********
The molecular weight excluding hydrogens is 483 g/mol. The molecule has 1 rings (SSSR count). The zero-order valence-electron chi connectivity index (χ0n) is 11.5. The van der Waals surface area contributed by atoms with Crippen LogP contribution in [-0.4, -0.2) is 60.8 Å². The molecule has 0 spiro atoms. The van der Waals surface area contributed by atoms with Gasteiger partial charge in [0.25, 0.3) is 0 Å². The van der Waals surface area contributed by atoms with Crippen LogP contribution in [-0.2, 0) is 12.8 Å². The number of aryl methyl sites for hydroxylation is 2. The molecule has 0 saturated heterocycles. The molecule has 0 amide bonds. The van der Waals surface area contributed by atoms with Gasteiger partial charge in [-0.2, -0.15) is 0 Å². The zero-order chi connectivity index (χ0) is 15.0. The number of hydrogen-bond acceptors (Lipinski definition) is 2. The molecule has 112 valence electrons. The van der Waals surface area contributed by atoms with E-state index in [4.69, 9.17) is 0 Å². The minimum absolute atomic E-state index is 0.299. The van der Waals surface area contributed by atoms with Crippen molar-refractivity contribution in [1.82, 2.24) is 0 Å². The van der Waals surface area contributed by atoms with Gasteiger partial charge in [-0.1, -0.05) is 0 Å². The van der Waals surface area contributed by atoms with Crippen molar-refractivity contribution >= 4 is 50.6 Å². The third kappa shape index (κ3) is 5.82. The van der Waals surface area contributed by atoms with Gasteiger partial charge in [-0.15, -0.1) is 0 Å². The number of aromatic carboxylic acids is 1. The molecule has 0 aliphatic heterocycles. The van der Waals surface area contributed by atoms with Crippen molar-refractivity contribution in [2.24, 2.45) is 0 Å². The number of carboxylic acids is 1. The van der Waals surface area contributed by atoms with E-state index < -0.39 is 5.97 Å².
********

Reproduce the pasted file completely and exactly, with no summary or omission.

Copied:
The molecular weight excluding hydrogens is 483 g/mol. The molecule has 1 rings (SSSR count). The zero-order valence-electron chi connectivity index (χ0n) is 11.5. The van der Waals surface area contributed by atoms with Crippen LogP contribution in [-0.4, -0.2) is 60.8 Å². The molecule has 0 spiro atoms. The van der Waals surface area contributed by atoms with Gasteiger partial charge in [0.25, 0.3) is 0 Å². The van der Waals surface area contributed by atoms with Crippen LogP contribution in [-0.2, 0) is 12.8 Å². The number of aryl methyl sites for hydroxylation is 2. The molecule has 0 saturated heterocycles. The molecule has 0 amide bonds. The van der Waals surface area contributed by atoms with Gasteiger partial charge in [-0.2, -0.15) is 0 Å². The zero-order chi connectivity index (χ0) is 15.0. The number of hydrogen-bond acceptors (Lipinski definition) is 2. The molecule has 112 valence electrons. The van der Waals surface area contributed by atoms with E-state index in [4.69, 9.17) is 0 Å². The minimum absolute atomic E-state index is 0.299. The van der Waals surface area contributed by atoms with Crippen molar-refractivity contribution in [1.82, 2.24) is 0 Å². The van der Waals surface area contributed by atoms with Gasteiger partial charge in [-0.1, -0.05) is 0 Å². The van der Waals surface area contributed by atoms with Crippen molar-refractivity contribution >= 4 is 50.6 Å². The third kappa shape index (κ3) is 5.82. The van der Waals surface area contributed by atoms with Gasteiger partial charge in [-0.15, -0.1) is 0 Å². The number of aromatic carboxylic acids is 1. The molecule has 0 aliphatic heterocycles. The van der Waals surface area contributed by atoms with Crippen molar-refractivity contribution in [2.24, 2.45) is 0 Å². The number of carboxylic acids is 1. The van der Waals surface area contributed by atoms with E-state index < -0.39 is 5.97 Å².